LAHORE, Pakistan (Reuters) - Nawaz Sharif, who is poised for victory after Pakistan’s May 11 election, said he had spoken at length with Prime Minister Manmohan Singh of rival India and would work to ease mistrust.
“Mutual fear needs to be addressed. I had long discussions,” Sharif told reporters, adding that they extended invitations to visit each other’s countries.
Relations between Pakistan and India have improved in recent years but ties are still held back by mutual suspicion.
Sharif may not win enough seats to rule on his own but has made enough gains to avoid having to form a coalition with his main rivals, former cricketer Imran Khan’s Tehrik-i-Insaf (PTI) and the Pakistan People’s Party (PPP).
“I am not against any coalition. But as far as Islamabad is concerned we are ourselves in a position to form our own government,” said Sharif. “All those who share our vision we will be happy to work with them.”
Sharif will inherit a host of challenges from the PPP, which failed to tackle corruption, poverty, and a Taliban insurgency during its rule over the past five years.
Pakistan’s fragile economy is likely to need another bailout from the International Monetary Fund to avoid another balance of payments crisis.
Sharif has suggested he would be willing to implement politically sensitive reforms in order to secure billions of dollars from the global lender.
Sharif has picked senator Ishaq Dar as his finance minister in the new cabinet that he is putting together after leading his party back to power, a party spokesman said.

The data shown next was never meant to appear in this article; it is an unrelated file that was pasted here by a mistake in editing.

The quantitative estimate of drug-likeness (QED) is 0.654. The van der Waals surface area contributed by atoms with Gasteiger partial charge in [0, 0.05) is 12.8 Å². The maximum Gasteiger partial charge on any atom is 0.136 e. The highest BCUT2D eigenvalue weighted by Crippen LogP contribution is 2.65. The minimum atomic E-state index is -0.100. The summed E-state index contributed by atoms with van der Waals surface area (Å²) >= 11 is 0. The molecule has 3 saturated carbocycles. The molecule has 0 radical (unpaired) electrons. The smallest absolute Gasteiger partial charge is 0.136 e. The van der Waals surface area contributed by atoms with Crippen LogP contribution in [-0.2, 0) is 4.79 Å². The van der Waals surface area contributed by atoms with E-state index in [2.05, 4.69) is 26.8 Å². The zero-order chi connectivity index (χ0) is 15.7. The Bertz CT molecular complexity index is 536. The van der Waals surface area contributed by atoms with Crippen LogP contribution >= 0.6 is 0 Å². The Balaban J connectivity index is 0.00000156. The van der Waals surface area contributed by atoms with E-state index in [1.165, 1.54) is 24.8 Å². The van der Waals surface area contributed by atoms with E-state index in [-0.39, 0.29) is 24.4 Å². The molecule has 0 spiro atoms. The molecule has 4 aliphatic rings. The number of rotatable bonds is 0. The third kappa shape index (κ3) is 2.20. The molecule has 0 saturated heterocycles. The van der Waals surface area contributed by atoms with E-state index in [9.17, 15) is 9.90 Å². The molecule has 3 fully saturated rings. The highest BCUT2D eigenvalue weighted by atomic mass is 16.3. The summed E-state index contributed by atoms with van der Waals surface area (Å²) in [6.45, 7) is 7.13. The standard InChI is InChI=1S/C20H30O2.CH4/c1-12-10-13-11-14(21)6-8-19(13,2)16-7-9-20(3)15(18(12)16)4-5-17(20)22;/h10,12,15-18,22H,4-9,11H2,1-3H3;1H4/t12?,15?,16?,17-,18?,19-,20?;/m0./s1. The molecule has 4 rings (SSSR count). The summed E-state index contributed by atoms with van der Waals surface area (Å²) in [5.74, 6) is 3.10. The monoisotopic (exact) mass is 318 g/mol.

Dar, who served as finance minister in a previous Sharif cabinet in the 1990s, has said he plans to push provincial governments to collect agricultural taxes, a policy that could set him on a collision course with some of the Pakistan Muslim League’s (PML-N) wealthy backers.
While an improvement in revenue collection is seen as vital, analysts say any sustainable gains for Pakistan’s economy would have to come through normalizing relations with India.
Turning to Pakistan’s thorny relationship with the United States, Sharif said “we need to listen to each other”.
Anti-American sentiment runs high in Pakistan, where U.S. drone strikes are seen as a violation of sovereignty.
“I think we have good relations with the United States of America. We need to listen to each other,” said Sharif.
Editing by Robert Birsel